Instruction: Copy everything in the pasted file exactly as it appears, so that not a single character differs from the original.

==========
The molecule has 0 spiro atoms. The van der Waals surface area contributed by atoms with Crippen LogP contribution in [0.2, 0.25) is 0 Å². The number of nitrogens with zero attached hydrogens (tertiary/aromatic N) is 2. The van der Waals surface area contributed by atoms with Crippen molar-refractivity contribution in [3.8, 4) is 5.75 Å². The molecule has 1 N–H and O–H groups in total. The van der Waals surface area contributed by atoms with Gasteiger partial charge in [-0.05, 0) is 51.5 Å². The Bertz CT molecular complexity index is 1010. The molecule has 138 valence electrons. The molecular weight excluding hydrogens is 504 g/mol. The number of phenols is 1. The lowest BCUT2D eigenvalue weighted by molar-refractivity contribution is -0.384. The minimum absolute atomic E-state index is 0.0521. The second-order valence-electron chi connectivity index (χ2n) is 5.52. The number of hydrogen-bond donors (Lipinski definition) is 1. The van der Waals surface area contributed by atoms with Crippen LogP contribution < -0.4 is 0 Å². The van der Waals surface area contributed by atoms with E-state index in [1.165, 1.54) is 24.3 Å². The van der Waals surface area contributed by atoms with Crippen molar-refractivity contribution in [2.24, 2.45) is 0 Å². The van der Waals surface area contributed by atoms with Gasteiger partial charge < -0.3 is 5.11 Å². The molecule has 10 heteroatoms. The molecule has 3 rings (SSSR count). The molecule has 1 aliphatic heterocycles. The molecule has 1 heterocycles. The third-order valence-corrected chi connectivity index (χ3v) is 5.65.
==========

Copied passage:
The molecule has 0 spiro atoms. The van der Waals surface area contributed by atoms with Crippen LogP contribution in [0.2, 0.25) is 0 Å². The number of nitrogens with zero attached hydrogens (tertiary/aromatic N) is 2. The van der Waals surface area contributed by atoms with Crippen molar-refractivity contribution in [3.8, 4) is 5.75 Å². The molecule has 1 N–H and O–H groups in total. The van der Waals surface area contributed by atoms with Gasteiger partial charge in [-0.05, 0) is 51.5 Å². The Bertz CT molecular complexity index is 1010. The molecule has 138 valence electrons. The molecular weight excluding hydrogens is 504 g/mol. The number of phenols is 1. The lowest BCUT2D eigenvalue weighted by molar-refractivity contribution is -0.384. The minimum absolute atomic E-state index is 0.0521. The second-order valence-electron chi connectivity index (χ2n) is 5.52. The number of hydrogen-bond donors (Lipinski definition) is 1. The van der Waals surface area contributed by atoms with Crippen LogP contribution < -0.4 is 0 Å². The van der Waals surface area contributed by atoms with E-state index in [1.165, 1.54) is 24.3 Å². The van der Waals surface area contributed by atoms with Crippen molar-refractivity contribution in [2.24, 2.45) is 0 Å². The van der Waals surface area contributed by atoms with Gasteiger partial charge < -0.3 is 5.11 Å². The molecule has 10 heteroatoms. The molecule has 3 rings (SSSR count). The molecule has 1 aliphatic heterocycles. The molecule has 1 heterocycles. The third-order valence-corrected chi connectivity index (χ3v) is 5.65.